Dave Andreychuk stood before about 150 Tampa Bay Lightning fans in an ornate room at the Grand Hôtel, a five-star palace that opened in 1874 across the water from Gamla stan, the old town of Stockholm.
First, he fired them up for the Lightning to play the Buffalo Sabres in the 2019 NHL Global Series here on Friday (2 p.m. ET; NBCSN, SN1, NHL.TV) and Saturday (1 p.m. ET; NHLN, SN1, SUN, MSG-B, NHL.TV).
Then he built the suspense.
"We're very, very happy that you're here," said the Hockey Hall of Famer, who was captain of the Lightning's 2004 Stanley Cup championship team and is now their vice president of corporate and community affairs. "I want you to understand that what's going to happen next is special.
"Very, very special."
Soon afterward, Andreychuk made the big reveal.
"In 10 minutes," he said, "the whole team is going to come into the room."
There were audible gasps, then cheers and applause.
Executives, coaches and players walked in to more cheers and applause. They mingled, signed autographs and took pictures for about a half-hour before going to a team dinner.
"This is just fantastic," said Dawn Facko, a Lightning fan from Riverview, Florida. "And I really cannot wait to see the guys out on the ice in the Ericsson Globe and get the vibe for what that arena is like over here with the European style."
Months ago, the Lightning offered about 125 travel packages for fans who wanted to see Tampa Bay play overseas -- one package to Stockholm for the Global Series, another to Stockholm for the Global Series and to London for more sightseeing.
Fans snapped them up so quickly that the Lightning couldn't accommodate everyone.
"As soon as it was sold out," Andreychuk said, "I started getting emails."
The Lightning think about 200 more fans bought trips to Stockholm and tickets to the games on their own.
The fans who brought the travel packages arrived in two groups Tuesday -- one in the morning, one in the afternoon. The second group arrived shortly before the event. They knew something was up, and some hoped to meet the players. But they had no specifics, not even a location.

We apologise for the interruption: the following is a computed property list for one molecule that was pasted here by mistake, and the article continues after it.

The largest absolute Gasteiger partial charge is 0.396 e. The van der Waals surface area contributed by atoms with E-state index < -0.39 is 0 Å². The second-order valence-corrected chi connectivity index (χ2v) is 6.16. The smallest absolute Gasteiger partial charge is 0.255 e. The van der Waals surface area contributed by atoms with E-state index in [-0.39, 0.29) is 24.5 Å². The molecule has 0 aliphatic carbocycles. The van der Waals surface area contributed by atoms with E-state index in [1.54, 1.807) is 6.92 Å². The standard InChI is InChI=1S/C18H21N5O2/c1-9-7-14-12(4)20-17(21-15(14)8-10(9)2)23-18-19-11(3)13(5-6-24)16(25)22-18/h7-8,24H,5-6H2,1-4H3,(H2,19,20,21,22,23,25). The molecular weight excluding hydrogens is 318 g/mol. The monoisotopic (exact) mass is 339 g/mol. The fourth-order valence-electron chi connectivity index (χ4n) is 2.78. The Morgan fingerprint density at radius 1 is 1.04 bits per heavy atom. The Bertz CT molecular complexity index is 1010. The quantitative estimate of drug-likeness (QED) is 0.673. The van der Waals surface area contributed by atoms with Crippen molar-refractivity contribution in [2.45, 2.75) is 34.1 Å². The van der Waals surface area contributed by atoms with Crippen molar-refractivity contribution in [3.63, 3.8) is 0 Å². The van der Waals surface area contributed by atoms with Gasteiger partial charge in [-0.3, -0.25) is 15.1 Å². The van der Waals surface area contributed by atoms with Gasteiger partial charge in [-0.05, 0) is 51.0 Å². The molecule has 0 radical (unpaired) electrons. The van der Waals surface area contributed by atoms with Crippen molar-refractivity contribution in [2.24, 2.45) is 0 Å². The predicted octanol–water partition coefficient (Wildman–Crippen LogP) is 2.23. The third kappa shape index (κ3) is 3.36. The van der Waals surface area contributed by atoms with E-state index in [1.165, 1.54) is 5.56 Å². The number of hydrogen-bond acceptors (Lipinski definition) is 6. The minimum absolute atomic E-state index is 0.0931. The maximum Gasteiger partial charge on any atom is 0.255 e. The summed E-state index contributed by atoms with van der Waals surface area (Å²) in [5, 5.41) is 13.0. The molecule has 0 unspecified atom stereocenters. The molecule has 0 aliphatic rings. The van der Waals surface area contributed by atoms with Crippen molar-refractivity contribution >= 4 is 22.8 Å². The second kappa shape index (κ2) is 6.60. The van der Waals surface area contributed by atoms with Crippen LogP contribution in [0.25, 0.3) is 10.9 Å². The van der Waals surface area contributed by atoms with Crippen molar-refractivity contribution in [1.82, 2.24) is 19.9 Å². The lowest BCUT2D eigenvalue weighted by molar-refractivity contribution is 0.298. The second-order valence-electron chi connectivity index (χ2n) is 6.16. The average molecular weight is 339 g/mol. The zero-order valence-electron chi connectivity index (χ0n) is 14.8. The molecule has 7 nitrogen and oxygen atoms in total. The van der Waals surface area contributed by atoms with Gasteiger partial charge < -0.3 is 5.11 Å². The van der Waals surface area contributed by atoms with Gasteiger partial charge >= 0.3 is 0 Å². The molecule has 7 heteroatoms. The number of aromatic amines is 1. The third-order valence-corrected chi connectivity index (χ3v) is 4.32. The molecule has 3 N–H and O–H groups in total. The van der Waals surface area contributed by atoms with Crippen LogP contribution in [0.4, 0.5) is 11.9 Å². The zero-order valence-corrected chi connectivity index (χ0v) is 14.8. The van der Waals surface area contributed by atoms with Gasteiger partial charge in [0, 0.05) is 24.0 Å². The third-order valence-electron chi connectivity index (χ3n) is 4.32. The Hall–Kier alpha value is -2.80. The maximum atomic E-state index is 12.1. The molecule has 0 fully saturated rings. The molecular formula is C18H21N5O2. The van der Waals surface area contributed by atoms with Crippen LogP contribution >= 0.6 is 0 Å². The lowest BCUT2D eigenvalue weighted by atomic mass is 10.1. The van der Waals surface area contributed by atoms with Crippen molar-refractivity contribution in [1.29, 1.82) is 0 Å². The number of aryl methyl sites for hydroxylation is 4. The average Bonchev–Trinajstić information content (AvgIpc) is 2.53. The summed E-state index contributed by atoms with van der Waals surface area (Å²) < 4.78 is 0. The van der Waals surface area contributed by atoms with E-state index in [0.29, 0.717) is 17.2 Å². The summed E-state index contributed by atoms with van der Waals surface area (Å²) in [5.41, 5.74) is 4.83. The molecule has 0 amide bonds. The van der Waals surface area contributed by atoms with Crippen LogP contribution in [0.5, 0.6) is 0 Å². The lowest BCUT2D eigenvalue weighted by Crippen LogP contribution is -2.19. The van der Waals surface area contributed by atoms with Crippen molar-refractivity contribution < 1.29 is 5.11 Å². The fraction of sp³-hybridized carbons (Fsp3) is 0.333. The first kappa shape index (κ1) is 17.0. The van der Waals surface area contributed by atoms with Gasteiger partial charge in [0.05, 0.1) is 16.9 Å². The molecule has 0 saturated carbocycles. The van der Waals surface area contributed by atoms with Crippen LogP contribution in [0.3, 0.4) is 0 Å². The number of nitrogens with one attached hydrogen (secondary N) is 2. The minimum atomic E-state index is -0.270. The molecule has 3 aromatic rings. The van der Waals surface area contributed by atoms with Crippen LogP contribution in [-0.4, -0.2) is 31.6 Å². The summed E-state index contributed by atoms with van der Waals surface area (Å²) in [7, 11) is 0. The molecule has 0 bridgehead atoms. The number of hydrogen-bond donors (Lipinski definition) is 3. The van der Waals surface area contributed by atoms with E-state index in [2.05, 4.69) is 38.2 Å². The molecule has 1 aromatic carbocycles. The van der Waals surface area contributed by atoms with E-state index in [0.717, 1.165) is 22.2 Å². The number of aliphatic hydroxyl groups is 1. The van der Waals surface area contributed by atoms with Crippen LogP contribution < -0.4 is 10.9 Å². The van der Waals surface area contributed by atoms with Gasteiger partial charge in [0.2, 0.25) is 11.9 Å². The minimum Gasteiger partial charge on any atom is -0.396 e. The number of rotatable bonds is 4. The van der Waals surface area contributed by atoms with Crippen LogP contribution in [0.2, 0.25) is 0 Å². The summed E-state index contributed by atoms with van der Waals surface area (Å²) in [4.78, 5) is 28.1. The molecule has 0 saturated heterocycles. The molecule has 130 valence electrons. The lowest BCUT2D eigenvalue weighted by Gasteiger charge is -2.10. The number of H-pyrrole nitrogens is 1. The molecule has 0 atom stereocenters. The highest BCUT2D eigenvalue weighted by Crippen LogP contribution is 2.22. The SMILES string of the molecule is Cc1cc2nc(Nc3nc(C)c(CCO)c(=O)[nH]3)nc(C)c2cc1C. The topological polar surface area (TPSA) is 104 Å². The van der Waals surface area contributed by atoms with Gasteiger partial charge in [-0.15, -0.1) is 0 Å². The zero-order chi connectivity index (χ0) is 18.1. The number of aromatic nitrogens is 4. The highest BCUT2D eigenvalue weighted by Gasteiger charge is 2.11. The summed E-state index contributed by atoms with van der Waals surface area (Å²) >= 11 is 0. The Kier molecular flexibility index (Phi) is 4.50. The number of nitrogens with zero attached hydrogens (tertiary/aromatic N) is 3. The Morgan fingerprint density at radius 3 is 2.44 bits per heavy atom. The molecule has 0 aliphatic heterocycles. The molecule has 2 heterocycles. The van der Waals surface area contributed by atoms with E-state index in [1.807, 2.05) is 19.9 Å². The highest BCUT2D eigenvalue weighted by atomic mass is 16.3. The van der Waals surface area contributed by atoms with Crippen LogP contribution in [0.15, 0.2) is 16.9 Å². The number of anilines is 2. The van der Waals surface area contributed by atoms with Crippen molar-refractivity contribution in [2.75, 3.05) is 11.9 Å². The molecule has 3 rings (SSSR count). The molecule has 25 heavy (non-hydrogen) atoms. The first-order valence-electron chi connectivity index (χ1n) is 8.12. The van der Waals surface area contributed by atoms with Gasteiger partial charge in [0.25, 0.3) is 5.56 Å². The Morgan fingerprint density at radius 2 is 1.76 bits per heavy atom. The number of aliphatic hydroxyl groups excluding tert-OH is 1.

"They said, 'You have 15 minutes to get dressed and on the bus,' " said Bob Shappell, a season-ticket holder from Pinellas Park, Florida. "Even the bus driver said, 'It's a secret.' They weren't going to tell us what it was."
Along with other VIPs, including two team employees who won a contest, the fans arrived at the Grand Hôtel, where the Lightning are staying in Stockholm. They were led to the room, where beverages and hors d'oeuvres were waiting.
Andreychuk was there. So was Brian Bradley, the star of Tampa Bay's inaugural season, who had 86 points (42 goals, 44 assists) in 1992-93. So was Phil Esposito, the Hockey Hall of Famer who founded the Lightning and is now their vice president of corporate relations.
"Why are we here?" Andreychuk asked the crowd.
"To win!" someone said.
"We're going to win two games," Andreychuk said.
"Yeah!" the crowd responded.
"We're going to outcheer them."
"We're going to be the loudest group in that dome."
"That's what Bolt Nation is all about."
That's what this event was all about.
When the players arrived, the fans thanked them for coming, and vice versa.
"This is wonderful," said Lynn Bumiller, a second-ticket holder from Valrico, Florida. "This is why we bought the team package, to have access to some special things that the people traveling on their own wouldn't be able to do.
"Plus, I mean, it's just a lot more fun if you're with the whole group. We'll be sitting together. We'll be going to events together. It just makes for camaraderie."